The 5 Best Places To Go Caving In Australia
You’ve probably heard of the Jenolan Caves in the Blue Mountains. The caves are a national treasure, with dazzling crystals and aqua-tinged lakes impressing thousands of visitors each year.
But while these stunning caves are well-worth the visit, they’re definitely not the endgame for caving Down Under. Australia is a nation blanketed by national parks, with practically a dozen or more caves to explore in every state.
It’s time you ditched the crowded caves and explored somewhere new. Here are our top picks for caving in Oz.
#1 Newnes, NSW
Home to a glow worm tunnel and plenty of caving opps, Newnes bats Jenolan Caves right out of the park. And better yet, it’s only a three-and-a-half drive south of Sydney.
Walking through the glow worm tunnel, it’s as if its ceiling has been lined with tiny fairy lights – a spectacular and whimsical sight.
Newnes is close to Lithgow, making it a doable weekend trip for Sydneysiders who can explore the valley as well as the nearby town.
Armed with a campsite and jaw dropping valley, Newnes is the perfect excuse to escape the city hustle. It’s even got ruins and tunnels covered in moss just asking for an Insta upload.
#2 Minnow Falls, Tasmania
Cradle Mountain is a renowned Tassie gem, but Minnow Falls can hold its own when it comes to caving.
If you like wandering off the beaten track, this one’s a winner. Experienced cavers, in particular, will appreciate the seriously underestimated destination.
Minnow Falls is home to a three-tiered waterfall and some amazing bushland, but caving there takes some skill. Starting at the base of Mt Roland cliff face, you’ll have to climb up to the middle tier.
This one requires some preparation. To be safe be sure to bring rope and a headlamp, and study the route before you go.
#3 Augusta, WA
Western Australia’s biggest show caves, the Augusta caves offer dazzling views of stalagmites and stalactites. Seriously, they’re to die for.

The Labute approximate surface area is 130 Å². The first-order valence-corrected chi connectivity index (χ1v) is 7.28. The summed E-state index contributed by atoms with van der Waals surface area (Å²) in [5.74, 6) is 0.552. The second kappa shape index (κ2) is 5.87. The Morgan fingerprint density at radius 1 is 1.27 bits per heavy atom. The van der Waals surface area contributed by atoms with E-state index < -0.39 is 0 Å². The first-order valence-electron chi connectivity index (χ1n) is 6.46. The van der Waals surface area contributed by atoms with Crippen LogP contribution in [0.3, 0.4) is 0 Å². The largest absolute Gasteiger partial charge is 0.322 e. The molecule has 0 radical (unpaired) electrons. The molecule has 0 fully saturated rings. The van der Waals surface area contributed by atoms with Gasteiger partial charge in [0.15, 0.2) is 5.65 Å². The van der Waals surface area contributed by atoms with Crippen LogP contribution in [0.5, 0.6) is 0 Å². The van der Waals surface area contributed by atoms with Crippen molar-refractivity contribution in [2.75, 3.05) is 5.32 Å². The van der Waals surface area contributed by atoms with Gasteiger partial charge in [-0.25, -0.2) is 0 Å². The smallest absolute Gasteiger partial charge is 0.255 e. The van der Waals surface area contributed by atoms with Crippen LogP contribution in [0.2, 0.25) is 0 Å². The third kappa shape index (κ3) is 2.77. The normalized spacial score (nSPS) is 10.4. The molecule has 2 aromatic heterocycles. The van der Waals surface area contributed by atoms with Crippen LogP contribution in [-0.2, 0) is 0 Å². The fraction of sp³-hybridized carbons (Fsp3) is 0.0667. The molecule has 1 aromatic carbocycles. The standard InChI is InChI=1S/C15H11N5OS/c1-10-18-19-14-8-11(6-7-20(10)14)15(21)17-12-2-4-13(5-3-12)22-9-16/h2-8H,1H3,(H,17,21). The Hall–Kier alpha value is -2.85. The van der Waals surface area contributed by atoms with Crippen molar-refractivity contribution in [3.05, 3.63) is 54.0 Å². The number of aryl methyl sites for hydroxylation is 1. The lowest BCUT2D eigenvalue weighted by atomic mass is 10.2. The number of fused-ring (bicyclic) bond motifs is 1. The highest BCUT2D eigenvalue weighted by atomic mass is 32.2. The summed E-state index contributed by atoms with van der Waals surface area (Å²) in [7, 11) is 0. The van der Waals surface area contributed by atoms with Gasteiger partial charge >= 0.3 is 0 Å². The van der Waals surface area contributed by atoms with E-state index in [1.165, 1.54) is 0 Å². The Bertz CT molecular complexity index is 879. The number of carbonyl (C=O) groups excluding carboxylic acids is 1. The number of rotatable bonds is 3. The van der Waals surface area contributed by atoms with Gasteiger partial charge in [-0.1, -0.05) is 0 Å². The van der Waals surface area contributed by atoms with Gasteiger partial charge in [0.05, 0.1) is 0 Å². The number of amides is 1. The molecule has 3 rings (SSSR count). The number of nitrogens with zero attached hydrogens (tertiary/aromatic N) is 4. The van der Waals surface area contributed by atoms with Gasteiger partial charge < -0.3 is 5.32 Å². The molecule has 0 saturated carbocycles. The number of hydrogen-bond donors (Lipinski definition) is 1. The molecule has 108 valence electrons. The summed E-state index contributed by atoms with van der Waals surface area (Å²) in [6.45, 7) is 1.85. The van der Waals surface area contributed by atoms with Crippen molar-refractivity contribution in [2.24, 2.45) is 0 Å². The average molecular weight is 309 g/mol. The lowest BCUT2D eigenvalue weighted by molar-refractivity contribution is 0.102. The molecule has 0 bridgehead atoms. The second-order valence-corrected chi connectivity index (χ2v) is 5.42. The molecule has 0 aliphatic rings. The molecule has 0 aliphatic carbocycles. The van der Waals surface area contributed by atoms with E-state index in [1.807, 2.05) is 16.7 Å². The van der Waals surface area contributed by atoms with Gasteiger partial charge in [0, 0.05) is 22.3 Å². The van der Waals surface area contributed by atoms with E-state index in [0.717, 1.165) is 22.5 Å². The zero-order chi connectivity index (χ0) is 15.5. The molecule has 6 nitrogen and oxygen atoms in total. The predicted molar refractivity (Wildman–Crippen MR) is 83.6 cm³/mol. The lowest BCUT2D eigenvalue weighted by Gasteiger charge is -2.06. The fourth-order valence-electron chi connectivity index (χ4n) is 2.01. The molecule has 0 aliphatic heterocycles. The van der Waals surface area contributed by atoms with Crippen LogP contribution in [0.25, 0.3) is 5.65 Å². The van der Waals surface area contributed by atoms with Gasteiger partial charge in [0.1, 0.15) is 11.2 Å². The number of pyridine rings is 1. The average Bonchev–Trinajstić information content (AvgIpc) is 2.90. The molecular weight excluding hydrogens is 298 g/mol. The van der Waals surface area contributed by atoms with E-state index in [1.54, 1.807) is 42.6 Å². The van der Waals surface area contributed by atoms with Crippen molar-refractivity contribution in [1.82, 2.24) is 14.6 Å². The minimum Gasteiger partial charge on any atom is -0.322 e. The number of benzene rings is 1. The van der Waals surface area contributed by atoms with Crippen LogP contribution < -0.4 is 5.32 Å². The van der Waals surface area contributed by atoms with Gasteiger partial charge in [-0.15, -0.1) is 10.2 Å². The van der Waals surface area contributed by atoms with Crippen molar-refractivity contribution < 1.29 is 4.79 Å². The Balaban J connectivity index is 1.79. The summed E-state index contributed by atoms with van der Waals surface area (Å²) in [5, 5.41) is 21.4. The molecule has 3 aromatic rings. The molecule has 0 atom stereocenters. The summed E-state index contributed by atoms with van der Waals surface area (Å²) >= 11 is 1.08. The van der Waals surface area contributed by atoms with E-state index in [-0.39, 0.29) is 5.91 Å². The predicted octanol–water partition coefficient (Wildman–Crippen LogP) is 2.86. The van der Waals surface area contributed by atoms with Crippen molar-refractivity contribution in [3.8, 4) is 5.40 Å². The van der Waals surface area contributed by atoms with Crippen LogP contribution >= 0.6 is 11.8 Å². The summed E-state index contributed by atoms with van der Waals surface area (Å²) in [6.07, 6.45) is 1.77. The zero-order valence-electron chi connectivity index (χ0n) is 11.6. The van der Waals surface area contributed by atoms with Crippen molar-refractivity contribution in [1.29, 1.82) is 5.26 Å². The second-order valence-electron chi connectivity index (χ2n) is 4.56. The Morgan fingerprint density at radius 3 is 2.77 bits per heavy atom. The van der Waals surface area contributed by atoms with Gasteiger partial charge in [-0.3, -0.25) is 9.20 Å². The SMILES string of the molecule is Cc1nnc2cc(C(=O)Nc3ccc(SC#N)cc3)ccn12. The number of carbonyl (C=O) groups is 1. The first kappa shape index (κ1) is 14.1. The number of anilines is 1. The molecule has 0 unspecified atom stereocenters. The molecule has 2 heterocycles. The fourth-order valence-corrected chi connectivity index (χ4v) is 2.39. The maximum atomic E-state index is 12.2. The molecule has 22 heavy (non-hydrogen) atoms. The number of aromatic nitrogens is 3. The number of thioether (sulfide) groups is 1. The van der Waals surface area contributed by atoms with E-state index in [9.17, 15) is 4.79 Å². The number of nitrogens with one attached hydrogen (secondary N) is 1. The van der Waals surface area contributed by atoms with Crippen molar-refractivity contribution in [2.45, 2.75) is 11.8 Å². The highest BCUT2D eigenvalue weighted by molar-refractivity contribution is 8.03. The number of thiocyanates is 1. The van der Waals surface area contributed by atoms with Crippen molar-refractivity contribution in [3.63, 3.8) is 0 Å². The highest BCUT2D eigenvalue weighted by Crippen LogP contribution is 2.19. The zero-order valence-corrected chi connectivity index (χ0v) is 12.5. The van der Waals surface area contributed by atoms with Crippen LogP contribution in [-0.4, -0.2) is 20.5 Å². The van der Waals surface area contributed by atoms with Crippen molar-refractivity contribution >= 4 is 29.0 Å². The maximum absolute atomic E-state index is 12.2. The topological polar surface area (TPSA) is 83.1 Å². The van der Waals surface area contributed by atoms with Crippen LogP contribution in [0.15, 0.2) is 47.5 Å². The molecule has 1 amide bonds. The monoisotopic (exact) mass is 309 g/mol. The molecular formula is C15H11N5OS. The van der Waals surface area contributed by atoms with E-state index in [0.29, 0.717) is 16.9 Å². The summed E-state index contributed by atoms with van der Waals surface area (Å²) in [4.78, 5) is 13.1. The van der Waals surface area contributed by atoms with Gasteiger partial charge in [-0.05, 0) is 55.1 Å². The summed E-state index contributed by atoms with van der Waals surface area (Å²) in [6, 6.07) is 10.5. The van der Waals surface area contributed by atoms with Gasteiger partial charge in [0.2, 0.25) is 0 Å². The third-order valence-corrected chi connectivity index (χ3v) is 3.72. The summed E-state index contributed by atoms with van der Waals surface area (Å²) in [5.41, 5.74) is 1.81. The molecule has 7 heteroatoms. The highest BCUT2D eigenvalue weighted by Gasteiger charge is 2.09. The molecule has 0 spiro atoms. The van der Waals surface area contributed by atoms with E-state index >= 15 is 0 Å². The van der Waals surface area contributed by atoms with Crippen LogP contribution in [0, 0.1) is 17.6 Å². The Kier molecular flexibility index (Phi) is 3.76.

Located in the Margaret River, Augusta has three massive chambers to explore. These include the Mammoth Cave, Jewel Cave and Lake Cave. And trust us, those cave names herald an accurate description of the impressive exhibition on show.
Caving rookies will be happy to know that you won’t need any Bear Grylls-type experience to venture around the caves. It doesn’t matter if you’re a caving novice because Augusta is lit up, with guided tours ensuring you won’t get lost and spend eternity underground.
A total bonus about caving in Western Australia is that there’s loads of activities to get amongst after exploring the Augusta caves. After a day of caving you can unwind at Margaret River by watching whales at Flinders Bay, walking to the Cape Leeuwin Lighthouse or birdwatching on the Blackwood River.
#4 Chillagoe, QLD
Like any cave, Chillagoe has its fair share of bats hanging from the roof. The cute little guys will come up when you Google image search the caves, along with images of spectacular and cavernous chambers.
The caves are situated in northern Queensland in the Chillagoe-Mungana National Park, close to Cairns. The arid region boasts an impressive maze of caves with five access points.
The caves give visitors a warm welcome to the outback, the area providing a haven for wildlife. You’ll be sure to spot tons of kangaroos and native birds around the area.
Geologist Professor Ian Plimer reckons that the region has the most diverse geology in the world. With the nearby balancing rock formation, a fascinating limestone archway and Aboriginal carvings, the area just embodies #Straya.
#5 Royal National Park, NSW
Famous for wedding cake rock and the figure eight rock pools, the Royal National Park is an exuberant place, fit for those seeking adventure.
It’s a shame that most people zip right past the hidden sandstone caves because they’re overwhelmed by the labyrinth of bushwalks on offer.
Next time you decide to tackle the splendours of the Royal National Park, channel Indiana Jones and try to discover the secret spot. The trick is to detour off Lady Carrington Drive where about 1km down the road from the southern end, you’ll find a sign showing the track. Look out for it, as it’s easy to miss.
At the end of the 20-minute track is the Palona Cave system beside a waterfall. What you’ll see is a magnificent but humble cave. (But keep it on the down-low – we wouldn’t want to ruin the secret!)
Up for the adventure? Check out flights to in and around Australia here.
(Lead image: Glow Worm Tunnel in Lithgow via Blue Mountains Glow Worm Tours)